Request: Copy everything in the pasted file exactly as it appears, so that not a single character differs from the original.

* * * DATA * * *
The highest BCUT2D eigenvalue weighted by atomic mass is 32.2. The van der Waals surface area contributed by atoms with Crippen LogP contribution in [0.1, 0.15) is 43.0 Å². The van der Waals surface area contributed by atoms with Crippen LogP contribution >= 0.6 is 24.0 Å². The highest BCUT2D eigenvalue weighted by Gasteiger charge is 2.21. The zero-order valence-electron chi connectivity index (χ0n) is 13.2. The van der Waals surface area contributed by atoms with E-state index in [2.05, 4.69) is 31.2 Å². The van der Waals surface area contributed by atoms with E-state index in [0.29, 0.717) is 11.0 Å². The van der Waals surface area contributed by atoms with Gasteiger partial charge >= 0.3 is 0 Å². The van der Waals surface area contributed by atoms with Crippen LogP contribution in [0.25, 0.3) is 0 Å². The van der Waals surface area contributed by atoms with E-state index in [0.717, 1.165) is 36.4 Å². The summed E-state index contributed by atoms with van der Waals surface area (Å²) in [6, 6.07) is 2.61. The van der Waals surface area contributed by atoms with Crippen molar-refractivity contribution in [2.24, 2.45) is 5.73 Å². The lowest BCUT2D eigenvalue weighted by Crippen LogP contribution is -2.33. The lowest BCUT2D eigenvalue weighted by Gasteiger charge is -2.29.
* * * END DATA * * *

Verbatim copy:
The highest BCUT2D eigenvalue weighted by atomic mass is 32.2. The van der Waals surface area contributed by atoms with Crippen LogP contribution in [0.1, 0.15) is 43.0 Å². The van der Waals surface area contributed by atoms with Crippen LogP contribution >= 0.6 is 24.0 Å². The highest BCUT2D eigenvalue weighted by Gasteiger charge is 2.21. The zero-order valence-electron chi connectivity index (χ0n) is 13.2. The van der Waals surface area contributed by atoms with E-state index in [2.05, 4.69) is 31.2 Å². The van der Waals surface area contributed by atoms with E-state index in [0.29, 0.717) is 11.0 Å². The van der Waals surface area contributed by atoms with Gasteiger partial charge >= 0.3 is 0 Å². The van der Waals surface area contributed by atoms with Crippen LogP contribution in [0.25, 0.3) is 0 Å². The van der Waals surface area contributed by atoms with E-state index in [0.717, 1.165) is 36.4 Å². The summed E-state index contributed by atoms with van der Waals surface area (Å²) in [6, 6.07) is 2.61. The van der Waals surface area contributed by atoms with Crippen molar-refractivity contribution in [2.24, 2.45) is 5.73 Å². The lowest BCUT2D eigenvalue weighted by Crippen LogP contribution is -2.33. The lowest BCUT2D eigenvalue weighted by Gasteiger charge is -2.29.